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Read My Scripts

By Rick Pender · August 17th, 2011 · Curtain Call
While you might think of a play or a musical as entertainment — which it is — there’s another dimension worth considering. They are also works of literature, words written on a page meant to be spoken or perhaps sung. The success or failure of a performed work often hinges on the quality of the words in a play’s script or a musical’s book.

As I prepare to attend theater during 2011-2012 season, I will read some scripts that will be produced on Cincinnati stages. I wish I could travel more often to New York City or elsewhere to see theater, but my budget and time are limited. So I often prepare for a show by reading the script. That allows me to absorb the material at my own pace, free of interpretation by a director or actors. By reminding myself of the “raw material,” I can more fully appreciate the effort and vision that go into a production.

Sometimes my advance reading refreshes my recollection of a work, especially one by Shakespeare, whose plays are as stimulating to read as they are to see performed, rich in language and character. My appreciation of contemporary playwrights can be enhanced by reading a work in advance: Tom Stoppard’s plays — Arcadia, for instance, to be staged by UC’s College-Conservatory of Music next April — are dense but richly rewarding linguistically and dramatically.

The Cincinnati Playhouse presents two Tony winners on its mainstage this fall: Yasmina Reza’s God of Carnage (Sept.

8-Oct. 1) and John Logan’s Red (Oct. 10-Nov. 12). I haven’t seen either one performed, but I’ve read both scripts. The appeal of Carnage on Broadway in 2009 was star casting: two pairs of battling parents — played by James Gandolfini, Marcia Gay Harden, Jeff Daniels and Hope Davis — meet to resolve a playground confrontation between their sons. The script is a fascinating exploration of human emotion and ego, but its attraction is in the friction witnessed between the actors as characters, not so much in the ideas expressed.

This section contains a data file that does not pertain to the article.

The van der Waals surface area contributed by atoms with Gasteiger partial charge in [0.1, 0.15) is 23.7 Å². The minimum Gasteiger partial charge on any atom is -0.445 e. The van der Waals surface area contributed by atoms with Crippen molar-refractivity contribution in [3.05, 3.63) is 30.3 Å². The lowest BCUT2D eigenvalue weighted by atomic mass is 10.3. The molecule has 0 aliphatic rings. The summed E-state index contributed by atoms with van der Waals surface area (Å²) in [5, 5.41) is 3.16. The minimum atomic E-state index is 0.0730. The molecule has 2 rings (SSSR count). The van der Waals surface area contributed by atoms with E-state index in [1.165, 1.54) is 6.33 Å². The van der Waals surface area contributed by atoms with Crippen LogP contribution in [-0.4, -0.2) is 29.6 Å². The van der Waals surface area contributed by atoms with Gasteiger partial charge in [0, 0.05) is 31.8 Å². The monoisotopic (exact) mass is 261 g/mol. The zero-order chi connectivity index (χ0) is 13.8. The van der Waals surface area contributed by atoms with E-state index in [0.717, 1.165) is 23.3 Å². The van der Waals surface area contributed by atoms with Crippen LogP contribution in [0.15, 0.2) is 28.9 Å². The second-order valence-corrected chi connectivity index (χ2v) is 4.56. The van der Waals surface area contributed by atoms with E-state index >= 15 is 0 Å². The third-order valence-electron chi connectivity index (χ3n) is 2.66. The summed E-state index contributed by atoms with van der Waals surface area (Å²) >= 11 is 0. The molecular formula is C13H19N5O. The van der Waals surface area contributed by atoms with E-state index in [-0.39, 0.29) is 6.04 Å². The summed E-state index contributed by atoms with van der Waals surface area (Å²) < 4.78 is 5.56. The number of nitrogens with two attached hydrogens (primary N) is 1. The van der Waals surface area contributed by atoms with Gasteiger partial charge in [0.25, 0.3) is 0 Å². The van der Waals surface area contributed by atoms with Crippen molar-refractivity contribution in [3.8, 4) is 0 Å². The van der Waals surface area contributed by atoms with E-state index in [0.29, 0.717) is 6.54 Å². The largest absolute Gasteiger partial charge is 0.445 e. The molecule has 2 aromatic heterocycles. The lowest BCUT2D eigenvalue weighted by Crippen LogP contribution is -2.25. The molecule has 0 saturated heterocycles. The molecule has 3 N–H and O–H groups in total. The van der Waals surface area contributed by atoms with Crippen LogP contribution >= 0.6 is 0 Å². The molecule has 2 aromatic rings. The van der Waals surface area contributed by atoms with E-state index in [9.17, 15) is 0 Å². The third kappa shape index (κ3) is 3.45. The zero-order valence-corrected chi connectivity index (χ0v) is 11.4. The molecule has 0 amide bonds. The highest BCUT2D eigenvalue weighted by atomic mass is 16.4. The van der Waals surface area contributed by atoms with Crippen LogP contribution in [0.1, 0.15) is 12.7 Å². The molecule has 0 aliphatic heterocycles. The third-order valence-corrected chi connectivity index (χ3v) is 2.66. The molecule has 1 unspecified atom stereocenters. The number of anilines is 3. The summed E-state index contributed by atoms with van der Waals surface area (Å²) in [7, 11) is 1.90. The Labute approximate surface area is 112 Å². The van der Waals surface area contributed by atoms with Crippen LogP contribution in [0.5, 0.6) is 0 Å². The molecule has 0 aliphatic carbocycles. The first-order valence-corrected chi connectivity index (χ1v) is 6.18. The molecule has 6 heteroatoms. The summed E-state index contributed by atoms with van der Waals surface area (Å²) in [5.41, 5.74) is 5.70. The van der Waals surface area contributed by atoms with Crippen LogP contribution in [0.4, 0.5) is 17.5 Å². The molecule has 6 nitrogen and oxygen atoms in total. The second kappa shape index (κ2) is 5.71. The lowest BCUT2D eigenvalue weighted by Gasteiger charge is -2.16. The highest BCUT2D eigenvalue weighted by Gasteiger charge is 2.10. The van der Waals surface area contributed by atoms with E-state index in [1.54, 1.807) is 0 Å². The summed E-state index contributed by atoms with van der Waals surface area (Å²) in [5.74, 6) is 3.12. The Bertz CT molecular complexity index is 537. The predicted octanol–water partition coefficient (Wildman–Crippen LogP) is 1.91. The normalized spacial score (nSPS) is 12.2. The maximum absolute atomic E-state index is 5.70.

Logan’s Red, set in the late 1950s, portrays painter Mark Rothko and an assistant who struggles to work with him and learn from him. As with Carnage, there’s a lot of conflict and verbal sparring, but Red, the 2010 Tony winner, is about fathoming the creative mind and the artistic output that is driven by personality. Having read both scripts, I find the former offers emotional satisfaction, while the latter is intellectually stimulating. I’m not judging either one, but appreciating the art of writing practiced by Reza and Logan in creating two distinctly different works.

As you consider the coming theater season, you might find your own appreciation of a show enhanced by reading a script or the novel behind a show before you see it onstage. Suggestions: Louisa May Alcott’s Little Women (NKU presents a musical version this fall), Jane Austen’s Sense and Sensibility or John Steinbeck’s The Grapes of Wrath (Cincinnati Shakespeare presents stage versions of the latter two in 2012). Other choices might be the scripts of Lanford Wilson’s Burn This (New Edgecliff stages it in October), The Caine Mutiny Court Martial (Covedale stages it during the winter) or any of Shakespeare’s works being produced this season. I bet you’ll enjoy these productions all the more.


CONTACT RICK PENDER: rpender@citybeat.com

 
 
 
 

 

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